A new joint initiative between Central Scotland Police and Tayside Police, the Scottish Gamekeepers? Association (SGA) and the Scottish Rural Property and Business Association (SRPBA) will seek to enlist gamekeepers, stalkers and landowners to become special constables ? part-time volunteer officers who have all the same powers as regular police officers.
Recruitment for the project, which will be piloted in the Central Scotland and Tayside areas, will begin this spring with the intention to have the first 12 ?rural specials? in service by the end of the year.
Central Scotland police deputy chief constable Iain McLeod, who heads the wildlife crime team for the Association of Chief Police Officers (Scotland), announced the initiative in an address at the annual wildlife crime conference, held at the Scottish Police College, Tulliallan, on 18 February.
He said: ?Special constables perform a valuable role both in terms of delivering policing with a real local flavour and, through their voluntary status, giving something back to communities across our area. The specials who are recruited will work closely with dedicated community policing teams in rural areas to help deliver on our absolute commitment to protect the public and prevent and tackle crime.?
Countryside and shooting organisations have welcomed the move.
SRPBA?s Douglas McAdam commented: ?Not only is this an extremely important measure to address rural crime, it will also be a valuable exercise in rebuilding confidence and trust between rural communities and the police. Gamekeepers, for instance, are in many cases the eyes and ears of the countryside, and these attributes can be used to good effect in this ground-breaking initiative. This will deliver a win-win situation for all in our rural communities.?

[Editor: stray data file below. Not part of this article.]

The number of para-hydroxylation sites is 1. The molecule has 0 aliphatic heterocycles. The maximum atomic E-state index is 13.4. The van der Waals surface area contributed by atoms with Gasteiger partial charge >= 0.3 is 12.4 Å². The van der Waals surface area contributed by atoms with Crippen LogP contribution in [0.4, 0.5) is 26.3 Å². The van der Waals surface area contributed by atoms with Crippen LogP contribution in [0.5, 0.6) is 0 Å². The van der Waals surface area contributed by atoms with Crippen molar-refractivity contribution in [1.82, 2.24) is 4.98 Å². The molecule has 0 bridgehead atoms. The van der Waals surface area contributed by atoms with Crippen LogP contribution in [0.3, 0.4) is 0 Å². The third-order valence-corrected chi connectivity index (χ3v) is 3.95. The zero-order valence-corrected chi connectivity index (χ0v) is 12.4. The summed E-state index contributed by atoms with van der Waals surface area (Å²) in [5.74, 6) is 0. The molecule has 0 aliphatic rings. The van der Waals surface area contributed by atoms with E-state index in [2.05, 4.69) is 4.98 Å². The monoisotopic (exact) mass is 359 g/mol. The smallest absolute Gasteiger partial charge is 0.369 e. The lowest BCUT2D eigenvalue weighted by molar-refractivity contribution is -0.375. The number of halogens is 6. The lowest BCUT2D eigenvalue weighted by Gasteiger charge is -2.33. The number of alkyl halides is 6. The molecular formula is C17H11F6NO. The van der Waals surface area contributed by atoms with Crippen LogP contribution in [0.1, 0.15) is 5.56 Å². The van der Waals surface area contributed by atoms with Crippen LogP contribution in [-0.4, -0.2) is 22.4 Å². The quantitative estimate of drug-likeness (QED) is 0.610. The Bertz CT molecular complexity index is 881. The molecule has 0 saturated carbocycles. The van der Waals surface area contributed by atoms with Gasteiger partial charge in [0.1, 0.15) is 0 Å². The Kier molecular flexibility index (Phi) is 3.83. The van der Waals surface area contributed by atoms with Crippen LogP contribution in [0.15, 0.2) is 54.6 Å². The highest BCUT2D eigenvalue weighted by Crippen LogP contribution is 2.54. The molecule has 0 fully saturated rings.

The SGA?s Alex Hogg said he is glad the police recognise the contribution gamekeepers make to beating rural crime: ?The nature of our profession means that we live in remote and isolated communities, far from police stations, so local police have traditionally relied on our skills and our intimate knowledge of the countryside when they need help with crime or when people are injured or go missing. It will take time to rebuild trust and confidence after some difficult years, but I look forward to seeing a return to a time when keepers again take up the challenge of being a ?special?.?
BASC Scotland?s Dr Colin Shedden said there has actually been a long tradition of gamekeepers and stalkers becoming special constables in some areas: ?It is good to see at least one force in Scotland actually taking active steps to encourage such participation in rural areas. Let us not forget the active role that many other keepers and stalkers play in public service in Scotland, Mountain Rescue being the most obvious example.?
Gamekeepers have also embraced the recruitment drive.
Self-employed keeper, Stewart Blair, told Shooting Times magazine he is normally a bit of a cynic but thinks this is a step in the right direction: ?It?s about time that keepers are treated better than poachers, we?ve had a lot of bad press in recent years and I think that the chief constables have finally realised this. In my opinion, keepers have the necessary traits for being police officers. Generally speaking, they are resourceful, physically fit and very determined individuals.?
Kevin Grant is a keeper on Atholl Estates in Perthshire. He agreed that gamekeepers have the right attributes to become special constables: ?We are the eyes and ears of the countryside, so it makes sense for the keepering community to be targeted for this recruitment drive. I already know of a couple of keepers who are special constables and they both really enjoy the responsibility of helping to look after the community.?
For more details on applying to become a special constable, contact Central Scotland Police?s recruiting officer, Anne Johnstone, on 01786 456335 or visit www.centralscotland.police.uk